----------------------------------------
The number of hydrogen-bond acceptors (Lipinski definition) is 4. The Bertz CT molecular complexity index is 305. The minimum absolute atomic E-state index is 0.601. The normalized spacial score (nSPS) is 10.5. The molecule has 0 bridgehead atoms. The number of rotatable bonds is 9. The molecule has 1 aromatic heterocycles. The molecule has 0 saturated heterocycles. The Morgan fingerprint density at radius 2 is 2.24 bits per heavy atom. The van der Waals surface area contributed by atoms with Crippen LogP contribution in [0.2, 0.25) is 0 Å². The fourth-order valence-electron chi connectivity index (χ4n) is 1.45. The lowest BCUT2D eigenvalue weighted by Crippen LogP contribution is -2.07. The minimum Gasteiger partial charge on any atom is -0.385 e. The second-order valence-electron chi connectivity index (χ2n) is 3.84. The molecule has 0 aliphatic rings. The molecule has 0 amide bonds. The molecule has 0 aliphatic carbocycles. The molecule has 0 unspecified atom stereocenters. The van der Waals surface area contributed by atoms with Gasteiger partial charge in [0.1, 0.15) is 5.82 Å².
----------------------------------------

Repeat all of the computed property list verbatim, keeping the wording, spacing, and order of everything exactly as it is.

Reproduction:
The number of hydrogen-bond acceptors (Lipinski definition) is 4. The Bertz CT molecular complexity index is 305. The minimum absolute atomic E-state index is 0.601. The normalized spacial score (nSPS) is 10.5. The molecule has 0 bridgehead atoms. The number of rotatable bonds is 9. The molecule has 1 aromatic heterocycles. The molecule has 0 saturated heterocycles. The Morgan fingerprint density at radius 2 is 2.24 bits per heavy atom. The van der Waals surface area contributed by atoms with Crippen LogP contribution in [0.2, 0.25) is 0 Å². The fourth-order valence-electron chi connectivity index (χ4n) is 1.45. The lowest BCUT2D eigenvalue weighted by Crippen LogP contribution is -2.07. The minimum Gasteiger partial charge on any atom is -0.385 e. The second-order valence-electron chi connectivity index (χ2n) is 3.84. The molecule has 0 aliphatic rings. The molecule has 0 amide bonds. The molecule has 0 aliphatic carbocycles. The molecule has 0 unspecified atom stereocenters. The van der Waals surface area contributed by atoms with Gasteiger partial charge in [0.1, 0.15) is 5.82 Å².